Clement quotes B30 and B31 in the same context. His complete text reads:
"Now that [Heraclitus] recognized that the world which is uniquely characterized by the totality of substance is eternal, is evident when he says:
The world, the same for all, neither any god nor any man made; but it was always and is and will be, fire ever-living, kindling in measures and being extinguished in measures. [B30]And that he believed it to be generated and destructible is indicated by the following words:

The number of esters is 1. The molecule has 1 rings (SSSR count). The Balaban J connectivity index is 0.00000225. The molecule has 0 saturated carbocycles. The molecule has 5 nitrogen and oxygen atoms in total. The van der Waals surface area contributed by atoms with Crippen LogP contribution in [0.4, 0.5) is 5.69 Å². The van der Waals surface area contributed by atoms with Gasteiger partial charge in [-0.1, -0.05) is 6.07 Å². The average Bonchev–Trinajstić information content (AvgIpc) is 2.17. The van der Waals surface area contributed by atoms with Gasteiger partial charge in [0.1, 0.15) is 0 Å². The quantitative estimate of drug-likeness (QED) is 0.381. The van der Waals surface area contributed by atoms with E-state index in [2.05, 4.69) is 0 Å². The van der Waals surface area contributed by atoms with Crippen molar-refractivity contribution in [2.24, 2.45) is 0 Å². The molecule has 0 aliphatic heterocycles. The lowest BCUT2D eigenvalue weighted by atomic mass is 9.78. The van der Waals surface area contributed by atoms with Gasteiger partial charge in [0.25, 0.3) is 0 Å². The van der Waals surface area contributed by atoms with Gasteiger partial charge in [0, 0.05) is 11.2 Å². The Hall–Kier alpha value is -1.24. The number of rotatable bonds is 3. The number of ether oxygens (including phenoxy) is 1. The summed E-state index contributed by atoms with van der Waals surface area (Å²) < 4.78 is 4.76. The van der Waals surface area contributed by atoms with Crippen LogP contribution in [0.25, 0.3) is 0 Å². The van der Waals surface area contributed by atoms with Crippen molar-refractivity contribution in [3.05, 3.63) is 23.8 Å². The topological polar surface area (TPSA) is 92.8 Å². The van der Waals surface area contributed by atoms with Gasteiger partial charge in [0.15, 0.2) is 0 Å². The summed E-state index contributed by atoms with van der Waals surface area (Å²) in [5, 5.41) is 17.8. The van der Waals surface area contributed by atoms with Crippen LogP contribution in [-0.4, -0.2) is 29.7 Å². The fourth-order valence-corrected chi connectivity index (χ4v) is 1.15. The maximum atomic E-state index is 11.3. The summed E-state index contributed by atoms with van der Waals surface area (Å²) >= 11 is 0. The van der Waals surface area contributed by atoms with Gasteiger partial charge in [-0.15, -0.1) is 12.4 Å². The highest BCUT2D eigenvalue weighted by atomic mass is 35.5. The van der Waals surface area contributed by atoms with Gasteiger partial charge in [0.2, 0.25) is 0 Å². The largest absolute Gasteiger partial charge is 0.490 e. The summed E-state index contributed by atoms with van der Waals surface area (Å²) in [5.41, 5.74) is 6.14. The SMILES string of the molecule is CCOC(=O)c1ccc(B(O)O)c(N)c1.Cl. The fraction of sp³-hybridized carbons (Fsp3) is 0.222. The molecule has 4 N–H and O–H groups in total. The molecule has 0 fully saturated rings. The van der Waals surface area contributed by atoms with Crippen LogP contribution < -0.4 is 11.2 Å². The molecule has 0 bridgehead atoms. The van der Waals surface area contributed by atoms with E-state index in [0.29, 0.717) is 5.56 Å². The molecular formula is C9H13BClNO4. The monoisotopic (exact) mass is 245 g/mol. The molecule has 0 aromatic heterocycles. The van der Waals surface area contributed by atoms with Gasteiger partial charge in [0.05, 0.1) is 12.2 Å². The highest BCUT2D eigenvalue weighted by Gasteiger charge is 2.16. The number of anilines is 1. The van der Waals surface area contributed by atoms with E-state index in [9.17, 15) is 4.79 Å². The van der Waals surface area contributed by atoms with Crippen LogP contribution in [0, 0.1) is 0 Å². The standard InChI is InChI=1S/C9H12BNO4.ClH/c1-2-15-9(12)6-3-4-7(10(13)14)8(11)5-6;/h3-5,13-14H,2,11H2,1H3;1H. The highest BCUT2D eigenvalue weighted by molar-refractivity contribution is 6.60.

Turnings of fire: first, sea; of sea, half is earth, half lightning flash. [B31a]-- He says in effect that, by reason and good which rule everything, fire is turned by way of air into moisture, the seed, as it were, of creation, which he calls sea; and from this, again, come earth and heaven and what they contain. He shows clearly in the following words that they are restored again and become fire:
Sea is dissolved and measured into the same proportion that existed at first. [B31b]And the same holds for the other elements" (Barnes 122).